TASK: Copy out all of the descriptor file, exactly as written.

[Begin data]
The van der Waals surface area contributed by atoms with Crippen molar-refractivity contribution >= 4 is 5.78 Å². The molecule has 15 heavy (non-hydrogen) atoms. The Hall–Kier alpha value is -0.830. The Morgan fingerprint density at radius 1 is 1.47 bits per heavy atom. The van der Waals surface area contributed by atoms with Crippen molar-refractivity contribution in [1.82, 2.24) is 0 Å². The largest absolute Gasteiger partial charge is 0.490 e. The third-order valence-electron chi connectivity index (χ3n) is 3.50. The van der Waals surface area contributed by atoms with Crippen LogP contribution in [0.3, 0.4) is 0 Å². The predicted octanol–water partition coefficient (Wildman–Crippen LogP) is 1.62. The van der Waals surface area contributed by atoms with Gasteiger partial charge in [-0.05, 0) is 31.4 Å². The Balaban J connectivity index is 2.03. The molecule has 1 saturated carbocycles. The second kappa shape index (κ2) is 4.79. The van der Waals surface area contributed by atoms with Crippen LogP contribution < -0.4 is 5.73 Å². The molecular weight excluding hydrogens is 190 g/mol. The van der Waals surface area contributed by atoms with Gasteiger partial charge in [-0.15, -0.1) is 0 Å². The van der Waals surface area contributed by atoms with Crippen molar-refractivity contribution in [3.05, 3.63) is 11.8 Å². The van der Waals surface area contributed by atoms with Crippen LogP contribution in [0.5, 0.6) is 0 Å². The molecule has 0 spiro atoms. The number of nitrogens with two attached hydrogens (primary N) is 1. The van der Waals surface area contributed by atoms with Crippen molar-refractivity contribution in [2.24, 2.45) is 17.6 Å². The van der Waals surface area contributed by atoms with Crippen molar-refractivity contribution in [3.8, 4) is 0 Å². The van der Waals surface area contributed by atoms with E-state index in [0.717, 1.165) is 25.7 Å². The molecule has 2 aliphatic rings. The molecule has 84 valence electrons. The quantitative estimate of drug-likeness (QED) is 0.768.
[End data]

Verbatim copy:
The van der Waals surface area contributed by atoms with Crippen molar-refractivity contribution >= 4 is 5.78 Å². The molecule has 15 heavy (non-hydrogen) atoms. The Hall–Kier alpha value is -0.830. The Morgan fingerprint density at radius 1 is 1.47 bits per heavy atom. The van der Waals surface area contributed by atoms with Crippen molar-refractivity contribution in [1.82, 2.24) is 0 Å². The largest absolute Gasteiger partial charge is 0.490 e. The third-order valence-electron chi connectivity index (χ3n) is 3.50. The van der Waals surface area contributed by atoms with Crippen LogP contribution in [0.3, 0.4) is 0 Å². The predicted octanol–water partition coefficient (Wildman–Crippen LogP) is 1.62. The van der Waals surface area contributed by atoms with Gasteiger partial charge in [-0.05, 0) is 31.4 Å². The Balaban J connectivity index is 2.03. The molecule has 1 saturated carbocycles. The second kappa shape index (κ2) is 4.79. The van der Waals surface area contributed by atoms with Crippen LogP contribution < -0.4 is 5.73 Å². The molecular weight excluding hydrogens is 190 g/mol. The van der Waals surface area contributed by atoms with Gasteiger partial charge in [-0.15, -0.1) is 0 Å². The van der Waals surface area contributed by atoms with Crippen molar-refractivity contribution in [3.05, 3.63) is 11.8 Å². The van der Waals surface area contributed by atoms with Crippen LogP contribution in [0.5, 0.6) is 0 Å². The molecule has 0 spiro atoms. The number of nitrogens with two attached hydrogens (primary N) is 1. The van der Waals surface area contributed by atoms with Crippen molar-refractivity contribution in [2.24, 2.45) is 17.6 Å². The van der Waals surface area contributed by atoms with Crippen molar-refractivity contribution in [3.8, 4) is 0 Å². The van der Waals surface area contributed by atoms with E-state index in [0.717, 1.165) is 25.7 Å². The molecule has 2 aliphatic rings. The molecule has 84 valence electrons. The quantitative estimate of drug-likeness (QED) is 0.768.